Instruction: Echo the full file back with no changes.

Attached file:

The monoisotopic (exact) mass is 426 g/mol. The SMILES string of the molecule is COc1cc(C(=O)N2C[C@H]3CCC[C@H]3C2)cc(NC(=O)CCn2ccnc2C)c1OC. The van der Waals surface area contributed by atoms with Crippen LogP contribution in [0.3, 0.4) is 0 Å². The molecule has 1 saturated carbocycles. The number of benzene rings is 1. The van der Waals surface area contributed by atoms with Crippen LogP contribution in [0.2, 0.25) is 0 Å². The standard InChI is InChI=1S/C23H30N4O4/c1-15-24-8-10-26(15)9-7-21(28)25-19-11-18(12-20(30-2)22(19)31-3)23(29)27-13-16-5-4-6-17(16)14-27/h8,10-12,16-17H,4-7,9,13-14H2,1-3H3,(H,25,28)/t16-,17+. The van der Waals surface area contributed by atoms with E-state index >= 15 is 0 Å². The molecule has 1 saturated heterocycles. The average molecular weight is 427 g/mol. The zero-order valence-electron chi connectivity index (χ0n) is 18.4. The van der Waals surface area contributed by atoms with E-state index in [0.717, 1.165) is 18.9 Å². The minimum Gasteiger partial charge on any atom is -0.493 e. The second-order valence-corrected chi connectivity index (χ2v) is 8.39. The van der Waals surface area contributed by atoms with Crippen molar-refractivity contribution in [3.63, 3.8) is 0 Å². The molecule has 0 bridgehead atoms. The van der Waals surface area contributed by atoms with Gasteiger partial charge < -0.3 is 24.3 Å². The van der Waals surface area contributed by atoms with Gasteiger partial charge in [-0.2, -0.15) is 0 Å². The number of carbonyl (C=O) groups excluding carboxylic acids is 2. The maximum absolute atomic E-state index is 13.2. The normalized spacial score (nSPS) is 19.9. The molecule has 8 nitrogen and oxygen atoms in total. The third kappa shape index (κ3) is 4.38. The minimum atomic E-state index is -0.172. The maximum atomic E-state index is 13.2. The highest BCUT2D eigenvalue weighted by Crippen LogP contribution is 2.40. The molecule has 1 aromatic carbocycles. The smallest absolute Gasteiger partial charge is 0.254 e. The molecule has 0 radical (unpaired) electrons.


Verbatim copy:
The monoisotopic (exact) mass is 426 g/mol. The SMILES string of the molecule is COc1cc(C(=O)N2C[C@H]3CCC[C@H]3C2)cc(NC(=O)CCn2ccnc2C)c1OC. The van der Waals surface area contributed by atoms with Crippen LogP contribution in [0.3, 0.4) is 0 Å². The molecule has 1 saturated carbocycles. The number of benzene rings is 1. The van der Waals surface area contributed by atoms with Crippen LogP contribution in [0.2, 0.25) is 0 Å². The standard InChI is InChI=1S/C23H30N4O4/c1-15-24-8-10-26(15)9-7-21(28)25-19-11-18(12-20(30-2)22(19)31-3)23(29)27-13-16-5-4-6-17(16)14-27/h8,10-12,16-17H,4-7,9,13-14H2,1-3H3,(H,25,28)/t16-,17+. The van der Waals surface area contributed by atoms with E-state index >= 15 is 0 Å². The molecule has 1 saturated heterocycles. The average molecular weight is 427 g/mol. The zero-order valence-electron chi connectivity index (χ0n) is 18.4. The van der Waals surface area contributed by atoms with E-state index in [0.717, 1.165) is 18.9 Å². The minimum Gasteiger partial charge on any atom is -0.493 e. The second-order valence-corrected chi connectivity index (χ2v) is 8.39. The van der Waals surface area contributed by atoms with Crippen molar-refractivity contribution in [3.63, 3.8) is 0 Å². The molecule has 0 bridgehead atoms. The van der Waals surface area contributed by atoms with Gasteiger partial charge < -0.3 is 24.3 Å². The van der Waals surface area contributed by atoms with Gasteiger partial charge in [-0.2, -0.15) is 0 Å². The number of carbonyl (C=O) groups excluding carboxylic acids is 2. The maximum absolute atomic E-state index is 13.2. The normalized spacial score (nSPS) is 19.9. The molecule has 8 nitrogen and oxygen atoms in total. The third kappa shape index (κ3) is 4.38. The minimum atomic E-state index is -0.172. The maximum atomic E-state index is 13.2. The highest BCUT2D eigenvalue weighted by Crippen LogP contribution is 2.40. The molecule has 1 aromatic carbocycles. The smallest absolute Gasteiger partial charge is 0.254 e. The molecule has 0 radical (unpaired) electrons.